Welcome to the American Occupational Therapy Association's Checking the Pulse blog. Written by Stephanie Yamkovenko, AOTA's digital editor.
Here you will find news about occupational therapy, current health news, and more. I regularly blog about apps that clinicians can use in practice, autism issues, managing chronic conditions, wounded warriors, and more.
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Update October 15, 2014: AOTA worked with APTA and ASHA to create this consensus statement on clinical judgment.
For many of us, the word productivity has new implications in the workplace.
Productivity may be linked to maximizing delivery of services to impact reimbursement, but increasing health care costs, diminishing payment, and an emphasis on efficiency have created a challenge for occupational therapy practitioners who have to manage and provide a higher volume of services, and related patient care responsibilities within the confines of a typical workday.
For some of you, facility productivity standards are causing you to do a lot of work off the clock and, in some cases, to confront ethical challenges.
AOTA is aware of this issue and has been working to develop our own educational materials as well as collaborating with other therapy provider organizations to develop more resources for you.
Our ethics advisory opinion on productivity, reimbursement, and billing provides case examples and discussions to provide guidance in addressing ethical challenges related to productivity. Read it here and share it with your colleagues.
Please share your stories with us about how productivity is affecting you and your clients. AOTA will use your experiences to help us in developing future materials. You can comment on this post below.
I am so happy to express myself on a professional media website regarding productivity and expectations by facilities. I work for a major health care facility system. It is an "unsaid" expectation that we therapist give as much "free" time as possible in order for the company to make ends meet and be profitable for growth. All at "our" / therapist expense.
Last year I lost over $5000.00 compared to the year prior, due to these expectations. I'm am hourly waged therapist and they resist making us salary, even though most of the other facility therapist are salary. I wouldn't mind using low need census and punch out early, if I knew my pay check would be consistent.
In a given week I estimate giving this company free time of my services at an amount of 8 to 10 hours. That is not the time I punch out early and have to use up my PTO. I have had to use so much PTO for low need, I have minimal to no hours for sick, vacation or even dream of time off/vacation.
I've been an OT for 10 years and with this company for 4 years. And I see the health care facilities expectations going up and up. 90% and above productivity seems to be the standard. With these expectations puts ethical means at high risk, for those you are economically challenged themselves. I would hope most therapists are honest and ethical with their billing. But I believe these pressures may be becoming to great.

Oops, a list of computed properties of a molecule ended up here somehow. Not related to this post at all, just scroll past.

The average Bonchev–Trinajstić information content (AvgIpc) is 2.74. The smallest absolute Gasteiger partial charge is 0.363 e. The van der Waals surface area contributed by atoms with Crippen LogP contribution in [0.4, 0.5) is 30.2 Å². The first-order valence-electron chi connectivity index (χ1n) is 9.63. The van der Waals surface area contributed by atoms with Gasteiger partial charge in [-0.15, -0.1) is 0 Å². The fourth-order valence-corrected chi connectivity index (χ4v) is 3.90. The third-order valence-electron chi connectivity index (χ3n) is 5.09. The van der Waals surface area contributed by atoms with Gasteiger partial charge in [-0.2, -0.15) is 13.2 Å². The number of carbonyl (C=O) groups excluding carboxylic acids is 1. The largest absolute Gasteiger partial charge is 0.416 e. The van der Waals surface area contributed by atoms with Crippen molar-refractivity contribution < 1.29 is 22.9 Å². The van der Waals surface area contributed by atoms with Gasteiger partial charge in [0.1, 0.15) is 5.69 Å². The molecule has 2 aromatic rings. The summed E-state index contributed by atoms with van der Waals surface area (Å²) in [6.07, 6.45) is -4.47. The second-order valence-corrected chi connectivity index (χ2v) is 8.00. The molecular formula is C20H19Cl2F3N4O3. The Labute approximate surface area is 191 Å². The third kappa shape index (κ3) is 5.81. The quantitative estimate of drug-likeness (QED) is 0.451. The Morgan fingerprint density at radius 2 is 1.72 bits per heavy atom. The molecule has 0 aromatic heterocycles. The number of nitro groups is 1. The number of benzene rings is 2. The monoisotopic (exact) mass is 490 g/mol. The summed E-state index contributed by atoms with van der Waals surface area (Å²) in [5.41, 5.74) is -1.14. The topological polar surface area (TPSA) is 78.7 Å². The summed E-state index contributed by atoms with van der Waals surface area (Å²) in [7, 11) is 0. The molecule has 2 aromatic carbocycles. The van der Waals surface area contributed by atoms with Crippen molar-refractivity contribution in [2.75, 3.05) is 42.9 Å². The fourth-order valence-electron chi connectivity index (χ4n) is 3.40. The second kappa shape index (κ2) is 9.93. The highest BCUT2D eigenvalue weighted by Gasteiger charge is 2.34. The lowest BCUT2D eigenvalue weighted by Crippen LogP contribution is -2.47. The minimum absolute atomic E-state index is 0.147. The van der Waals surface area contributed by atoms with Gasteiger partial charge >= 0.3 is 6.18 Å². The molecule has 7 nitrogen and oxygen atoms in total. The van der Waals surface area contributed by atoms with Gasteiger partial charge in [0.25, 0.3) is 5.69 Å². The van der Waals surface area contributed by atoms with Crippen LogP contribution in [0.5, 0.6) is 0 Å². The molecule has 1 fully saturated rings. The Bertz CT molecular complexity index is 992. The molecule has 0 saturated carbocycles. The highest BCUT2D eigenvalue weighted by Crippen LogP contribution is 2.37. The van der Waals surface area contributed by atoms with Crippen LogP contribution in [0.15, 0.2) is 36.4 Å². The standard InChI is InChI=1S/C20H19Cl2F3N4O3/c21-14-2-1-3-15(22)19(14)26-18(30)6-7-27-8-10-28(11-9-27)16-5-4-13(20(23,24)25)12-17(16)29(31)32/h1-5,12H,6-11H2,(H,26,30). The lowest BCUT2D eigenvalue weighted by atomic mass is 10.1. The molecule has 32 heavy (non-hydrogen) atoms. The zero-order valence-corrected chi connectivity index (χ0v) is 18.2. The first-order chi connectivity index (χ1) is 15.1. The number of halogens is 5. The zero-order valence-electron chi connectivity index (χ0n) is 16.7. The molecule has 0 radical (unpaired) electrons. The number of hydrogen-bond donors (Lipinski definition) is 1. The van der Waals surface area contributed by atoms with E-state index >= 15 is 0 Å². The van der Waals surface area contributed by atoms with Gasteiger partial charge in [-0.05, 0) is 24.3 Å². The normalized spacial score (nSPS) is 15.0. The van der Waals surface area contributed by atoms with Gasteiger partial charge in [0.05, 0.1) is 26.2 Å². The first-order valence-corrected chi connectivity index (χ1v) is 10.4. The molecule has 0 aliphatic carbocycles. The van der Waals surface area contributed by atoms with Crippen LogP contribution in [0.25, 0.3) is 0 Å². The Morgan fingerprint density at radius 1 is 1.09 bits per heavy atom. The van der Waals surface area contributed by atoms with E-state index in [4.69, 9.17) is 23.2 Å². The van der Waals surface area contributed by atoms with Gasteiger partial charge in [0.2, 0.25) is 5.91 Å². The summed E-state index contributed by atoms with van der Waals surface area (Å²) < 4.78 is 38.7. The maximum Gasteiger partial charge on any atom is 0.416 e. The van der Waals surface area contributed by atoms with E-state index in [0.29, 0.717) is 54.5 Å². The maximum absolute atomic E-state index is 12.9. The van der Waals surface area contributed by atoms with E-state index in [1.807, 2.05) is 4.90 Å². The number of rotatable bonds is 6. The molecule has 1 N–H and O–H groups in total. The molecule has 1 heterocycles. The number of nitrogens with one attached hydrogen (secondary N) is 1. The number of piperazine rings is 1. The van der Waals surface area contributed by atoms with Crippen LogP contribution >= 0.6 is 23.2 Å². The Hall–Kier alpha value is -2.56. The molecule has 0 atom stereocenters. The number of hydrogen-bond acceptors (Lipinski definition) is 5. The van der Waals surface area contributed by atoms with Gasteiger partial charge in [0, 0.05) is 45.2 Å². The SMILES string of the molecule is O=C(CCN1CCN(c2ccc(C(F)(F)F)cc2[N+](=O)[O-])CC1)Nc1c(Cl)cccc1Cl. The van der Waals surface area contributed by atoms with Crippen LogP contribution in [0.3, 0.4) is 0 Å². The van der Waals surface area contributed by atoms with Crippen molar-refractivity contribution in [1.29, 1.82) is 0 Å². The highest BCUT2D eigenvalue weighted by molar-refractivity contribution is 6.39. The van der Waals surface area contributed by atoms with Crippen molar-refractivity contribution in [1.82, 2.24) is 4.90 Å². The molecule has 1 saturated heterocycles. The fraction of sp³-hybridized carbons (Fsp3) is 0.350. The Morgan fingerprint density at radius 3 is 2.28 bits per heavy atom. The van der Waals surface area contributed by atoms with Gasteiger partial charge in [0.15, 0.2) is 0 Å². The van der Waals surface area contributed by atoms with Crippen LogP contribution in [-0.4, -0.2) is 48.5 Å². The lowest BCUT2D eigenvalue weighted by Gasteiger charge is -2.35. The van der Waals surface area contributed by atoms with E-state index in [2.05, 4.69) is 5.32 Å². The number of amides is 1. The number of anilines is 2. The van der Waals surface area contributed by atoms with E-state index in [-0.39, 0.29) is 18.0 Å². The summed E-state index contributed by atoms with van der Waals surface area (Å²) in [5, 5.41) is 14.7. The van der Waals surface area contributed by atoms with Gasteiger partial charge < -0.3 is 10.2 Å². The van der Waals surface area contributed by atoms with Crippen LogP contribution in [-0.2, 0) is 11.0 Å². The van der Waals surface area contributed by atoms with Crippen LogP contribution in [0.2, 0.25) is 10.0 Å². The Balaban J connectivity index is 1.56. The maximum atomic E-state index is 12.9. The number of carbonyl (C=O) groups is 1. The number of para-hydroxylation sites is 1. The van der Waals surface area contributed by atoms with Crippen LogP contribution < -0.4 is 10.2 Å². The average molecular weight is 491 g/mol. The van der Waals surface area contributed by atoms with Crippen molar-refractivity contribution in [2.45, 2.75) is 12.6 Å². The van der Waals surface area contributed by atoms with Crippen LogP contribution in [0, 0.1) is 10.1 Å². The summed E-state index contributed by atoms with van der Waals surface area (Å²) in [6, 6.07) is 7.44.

Why is it ok for health care to put these demands on individuals. Facilities and companies new trend is "patient satisfaction" and evidence based". Where is the evidence of therapist satisfaction? Someone asked me, if I would recommend a student pursuing an OT career and I actually hesitated.
Going broke OT.
I am very pleased to find a place in my professional organization that will allow for objective comments regarding productivity. I worked for 15 years at a large hospital in a metropolitan area, with decreased demands on productiivty, mainly due to ethical leadership within the department.
I have recently moved from that position and become a traveler, which has introduced me to the SNF area of practice. Wow. Talk about an eye-opening experience. I have been to 3 SNF's on 13 week contracts and 5 more for short term per-diem coverage. The pressure to perform is very high and I have witnessed more I can count, therapists documenting during their meals, before and/or after they clock in. (not to mention buying their own supplies - ie: bleach wipes, scotch tape, gloves, patient education handouts ...)
As I have practiced 15 years in Inpatient Acute Care settings, I have not been following the SNF practices. I admit, I'm angry that there is a system that dictates the amount of time my patient "needs" in the SNF setting, whereas, in the Inpatient Acute Care setting, I apparently am able to use my professional clinical judgement regarding how much therapy my patient can tolerate/benefit from.
The pressure to "pick up" patients on caseload is abit maddening as well. Patients that are severely demented, non-ambulatory, dependent in ADLs, yet the head of Nursing or the MDS coordinator informs us "this person has to be picked up due to a decline in function." I read the patient's history and this person has not declined, they have simply demonstrated behavior due to understaffing of nursing care. !!!
Who does CMS think has the clinical judgement to evaluate and write a plan of care for patients? I would hope that someday SOON someone would walk a mile in my shoes, really see the insides of the SNF setting and then increase the qualifications for SNF Administrators and SNF Nursing Management.